7 Tips to getting a job if you’re living with visual impairment.


If you’re living with a visual impairment, and are looking for work, it can be challenging trying to find the right role.

Inaccessible workplaces and employer attitudes can make your search difficult, and can be discouraging when you’re trying to find a role to immerse yourself in.

If you’re after some tips to getting a job for person with disability or if you’re living with a visual impairment, we’ve listed some below to help you:

1. Consider your skills, interests, and abilities

Your skills and interests should play a big role in deciding what types of jobs you’re looking to apply for.

In Australia, people living with visual impairments have been found to work in lots of industries.

This includes (but isn’t limited to):

  • teaching
  • counselling
  • Hospitality
  • telemarketing
  • customer service and many more.

Finding a job that suits your passion, as well as your abilities, will go a long way in your search for a meaningful role.

2. Figure out what types of assistive technologies you may need

Assistive technologies, as well as workplace adjustments, exist to ensure that tasks are accessible to those who are living with visual impairments.

This can range from:

  • screen magnification systems for those with low vision
  • portable magnifiers
  • screen-reader software
  • braille computer displays
  • notetakers, and printers.

3. Polish your resume

Your resume is your potential employer’s first impression of you, which means that you need to make sure it helps you make a great first impression.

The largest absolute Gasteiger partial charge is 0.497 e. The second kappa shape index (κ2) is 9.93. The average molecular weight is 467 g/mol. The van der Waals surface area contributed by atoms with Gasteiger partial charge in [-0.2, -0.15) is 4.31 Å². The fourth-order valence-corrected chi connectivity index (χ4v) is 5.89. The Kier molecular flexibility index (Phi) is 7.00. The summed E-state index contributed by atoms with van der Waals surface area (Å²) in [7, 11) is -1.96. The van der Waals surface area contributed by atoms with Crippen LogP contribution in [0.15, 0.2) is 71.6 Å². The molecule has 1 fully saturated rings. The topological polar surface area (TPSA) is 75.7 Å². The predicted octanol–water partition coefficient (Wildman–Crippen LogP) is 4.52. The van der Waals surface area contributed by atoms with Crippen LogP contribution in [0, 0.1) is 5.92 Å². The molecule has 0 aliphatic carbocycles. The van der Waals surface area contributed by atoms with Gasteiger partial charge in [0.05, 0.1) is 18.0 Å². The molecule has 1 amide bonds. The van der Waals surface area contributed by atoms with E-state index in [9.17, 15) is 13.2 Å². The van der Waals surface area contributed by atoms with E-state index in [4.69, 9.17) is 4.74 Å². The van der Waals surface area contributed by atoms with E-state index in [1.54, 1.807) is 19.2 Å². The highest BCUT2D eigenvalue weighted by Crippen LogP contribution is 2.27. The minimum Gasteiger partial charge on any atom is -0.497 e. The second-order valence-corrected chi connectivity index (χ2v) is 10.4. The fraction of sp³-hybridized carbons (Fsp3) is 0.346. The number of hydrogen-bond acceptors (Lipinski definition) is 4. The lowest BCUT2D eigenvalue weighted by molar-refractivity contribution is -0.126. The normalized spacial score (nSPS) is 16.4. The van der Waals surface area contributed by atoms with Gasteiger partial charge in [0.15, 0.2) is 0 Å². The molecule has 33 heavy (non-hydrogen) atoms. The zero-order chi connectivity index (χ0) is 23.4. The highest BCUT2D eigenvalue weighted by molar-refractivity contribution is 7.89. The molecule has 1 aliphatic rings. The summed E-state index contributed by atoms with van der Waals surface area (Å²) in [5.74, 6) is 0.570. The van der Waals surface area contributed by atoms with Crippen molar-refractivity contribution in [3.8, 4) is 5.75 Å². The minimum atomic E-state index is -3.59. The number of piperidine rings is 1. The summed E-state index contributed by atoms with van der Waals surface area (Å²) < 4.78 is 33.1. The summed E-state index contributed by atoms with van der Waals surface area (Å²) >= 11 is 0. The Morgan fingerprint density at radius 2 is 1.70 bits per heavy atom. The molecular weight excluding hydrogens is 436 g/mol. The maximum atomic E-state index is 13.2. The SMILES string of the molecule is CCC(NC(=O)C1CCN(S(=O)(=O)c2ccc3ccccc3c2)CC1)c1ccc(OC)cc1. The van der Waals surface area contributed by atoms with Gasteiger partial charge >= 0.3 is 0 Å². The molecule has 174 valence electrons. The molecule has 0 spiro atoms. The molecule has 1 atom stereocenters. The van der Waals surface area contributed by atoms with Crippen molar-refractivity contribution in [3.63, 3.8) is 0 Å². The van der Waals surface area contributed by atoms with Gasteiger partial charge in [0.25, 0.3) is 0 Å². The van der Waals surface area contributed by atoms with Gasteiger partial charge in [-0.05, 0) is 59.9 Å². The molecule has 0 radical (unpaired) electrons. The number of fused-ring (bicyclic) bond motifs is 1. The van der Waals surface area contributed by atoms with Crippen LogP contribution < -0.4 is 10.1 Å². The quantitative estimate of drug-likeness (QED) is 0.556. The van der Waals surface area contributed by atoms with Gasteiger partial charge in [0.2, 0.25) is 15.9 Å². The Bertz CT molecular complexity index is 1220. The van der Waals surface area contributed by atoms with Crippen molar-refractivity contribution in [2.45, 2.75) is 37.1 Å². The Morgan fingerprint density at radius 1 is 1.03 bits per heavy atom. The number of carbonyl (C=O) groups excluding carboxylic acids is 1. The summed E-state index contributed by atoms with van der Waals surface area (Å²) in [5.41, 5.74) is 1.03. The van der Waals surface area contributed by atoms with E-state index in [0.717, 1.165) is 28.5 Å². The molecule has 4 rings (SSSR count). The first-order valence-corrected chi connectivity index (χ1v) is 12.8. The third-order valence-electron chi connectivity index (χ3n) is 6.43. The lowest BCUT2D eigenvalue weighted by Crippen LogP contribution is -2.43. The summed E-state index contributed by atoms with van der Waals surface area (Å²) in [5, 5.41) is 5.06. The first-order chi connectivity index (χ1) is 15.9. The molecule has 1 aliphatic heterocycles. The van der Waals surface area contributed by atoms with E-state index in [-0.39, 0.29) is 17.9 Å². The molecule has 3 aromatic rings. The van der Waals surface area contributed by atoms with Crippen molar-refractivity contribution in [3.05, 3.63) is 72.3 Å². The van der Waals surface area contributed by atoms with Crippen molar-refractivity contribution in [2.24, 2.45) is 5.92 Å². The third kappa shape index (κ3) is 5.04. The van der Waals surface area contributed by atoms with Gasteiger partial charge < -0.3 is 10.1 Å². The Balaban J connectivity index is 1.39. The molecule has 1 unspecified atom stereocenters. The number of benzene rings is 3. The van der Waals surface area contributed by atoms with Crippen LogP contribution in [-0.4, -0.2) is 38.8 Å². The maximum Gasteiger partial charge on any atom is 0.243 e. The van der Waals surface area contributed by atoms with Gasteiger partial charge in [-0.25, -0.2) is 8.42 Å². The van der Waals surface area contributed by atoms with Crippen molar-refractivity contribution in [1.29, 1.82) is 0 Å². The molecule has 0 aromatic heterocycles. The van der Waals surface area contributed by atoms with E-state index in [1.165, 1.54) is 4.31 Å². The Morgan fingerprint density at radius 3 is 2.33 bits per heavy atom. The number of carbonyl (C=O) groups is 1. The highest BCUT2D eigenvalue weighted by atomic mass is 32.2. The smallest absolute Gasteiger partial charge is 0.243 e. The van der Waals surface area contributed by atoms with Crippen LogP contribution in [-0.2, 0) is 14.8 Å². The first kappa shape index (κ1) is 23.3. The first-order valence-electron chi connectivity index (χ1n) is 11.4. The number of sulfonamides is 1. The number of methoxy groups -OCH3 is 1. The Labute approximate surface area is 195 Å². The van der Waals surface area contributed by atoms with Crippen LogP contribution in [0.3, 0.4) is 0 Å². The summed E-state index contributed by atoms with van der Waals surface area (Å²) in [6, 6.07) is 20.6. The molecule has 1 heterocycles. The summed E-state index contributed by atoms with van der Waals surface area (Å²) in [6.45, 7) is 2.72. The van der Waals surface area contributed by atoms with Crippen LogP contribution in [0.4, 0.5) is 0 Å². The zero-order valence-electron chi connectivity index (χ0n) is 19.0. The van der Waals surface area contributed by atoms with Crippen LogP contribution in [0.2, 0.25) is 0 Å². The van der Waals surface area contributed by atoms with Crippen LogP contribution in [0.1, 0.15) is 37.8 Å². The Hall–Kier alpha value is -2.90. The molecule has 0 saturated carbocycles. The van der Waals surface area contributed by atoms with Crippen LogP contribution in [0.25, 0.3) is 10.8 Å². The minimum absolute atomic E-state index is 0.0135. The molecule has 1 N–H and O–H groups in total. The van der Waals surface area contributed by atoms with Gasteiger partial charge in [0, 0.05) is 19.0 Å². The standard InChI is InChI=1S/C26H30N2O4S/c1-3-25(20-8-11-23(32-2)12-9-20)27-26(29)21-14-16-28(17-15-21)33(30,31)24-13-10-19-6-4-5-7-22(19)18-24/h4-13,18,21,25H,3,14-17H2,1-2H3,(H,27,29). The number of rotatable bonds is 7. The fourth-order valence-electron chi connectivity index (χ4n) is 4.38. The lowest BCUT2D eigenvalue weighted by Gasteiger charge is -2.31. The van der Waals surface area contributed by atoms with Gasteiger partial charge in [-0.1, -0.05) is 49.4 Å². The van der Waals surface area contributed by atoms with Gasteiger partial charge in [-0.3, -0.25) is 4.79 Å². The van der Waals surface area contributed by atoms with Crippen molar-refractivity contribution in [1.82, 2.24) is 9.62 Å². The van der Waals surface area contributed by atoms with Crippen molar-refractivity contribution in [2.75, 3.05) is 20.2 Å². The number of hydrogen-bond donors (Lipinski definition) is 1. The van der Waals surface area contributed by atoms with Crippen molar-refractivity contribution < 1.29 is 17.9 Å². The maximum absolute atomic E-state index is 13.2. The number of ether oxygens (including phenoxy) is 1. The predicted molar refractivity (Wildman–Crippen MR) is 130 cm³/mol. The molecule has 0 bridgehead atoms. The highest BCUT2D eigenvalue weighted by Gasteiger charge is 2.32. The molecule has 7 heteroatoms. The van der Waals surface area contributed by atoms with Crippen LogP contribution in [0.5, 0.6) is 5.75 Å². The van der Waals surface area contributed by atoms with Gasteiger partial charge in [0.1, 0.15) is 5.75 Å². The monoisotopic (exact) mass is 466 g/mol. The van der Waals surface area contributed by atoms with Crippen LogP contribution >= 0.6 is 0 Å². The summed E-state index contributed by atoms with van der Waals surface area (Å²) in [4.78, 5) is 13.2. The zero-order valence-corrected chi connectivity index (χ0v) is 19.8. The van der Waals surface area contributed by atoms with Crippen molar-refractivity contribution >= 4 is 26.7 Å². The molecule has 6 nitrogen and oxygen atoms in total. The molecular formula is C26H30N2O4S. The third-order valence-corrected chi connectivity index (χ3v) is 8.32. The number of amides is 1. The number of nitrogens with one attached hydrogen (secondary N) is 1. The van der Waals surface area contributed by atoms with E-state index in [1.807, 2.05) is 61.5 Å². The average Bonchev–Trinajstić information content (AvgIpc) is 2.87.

Often, resumes also require a cover letter, and it’s advisable to tailor your resume according to every job that you’re applying for to ensure that you market yourself as a good fit for the role.

 4. Keep up a daily routine with job seeking

It can be discouraging when you’re trying to find the right role and it takes a while.

Stick to a daily routine when searching for jobs, and set a goal of applying for a certain number every day. Ensuring that you’re organised helps to keep you motivated and in control, keeping you engaged with the job search process.

5. Practice interview skills

If you’ve gotten an interview with a potential employer, it’s important to practice and prepare!

Enlist the help of your family and friends, and practice key interview skills with them.

It’s important to do your research about the company you’re interviewing with, and practice answering common interview questions to help you feel more prepared going into the actual interview.

6. Be aware of, and communicate the necessary modifications and adjustments

It’s important to be able to advocate for yourself in the workplace, especially if you are negotiating with a potential employer about your role.

Modifications and adjustments are available and accessible in order to help you perform your tasks properly.

Oftentimes employers are unaware of how simple changes to the workplace can go a long way in providing support and creating a better environment for those living with visual impairments.

Some great examples of this are:

  • lighting adjustments
  • contrasting markers to step edges and stairs
  • flexible work schedules
  • assistive technologies
  • the provision of appropriate facilities if you have a guide dog

 7. Work with an Employment Consultant

Getting help from an employment consultant at your local disability employment services provider can go a long way in helping you to find meaningful employment that you’re passionate about.

Employment consultants can help with your job search, help you access mental health support, assist with transport costs, as well as help advocate for workplace accommodation and assistive technologies that you may need to fulfill your tasks well.

Disability employment services providers also offer post job placement support to help you thrive in your new role, so you’re job ready and well-supported as you take the next step in your career.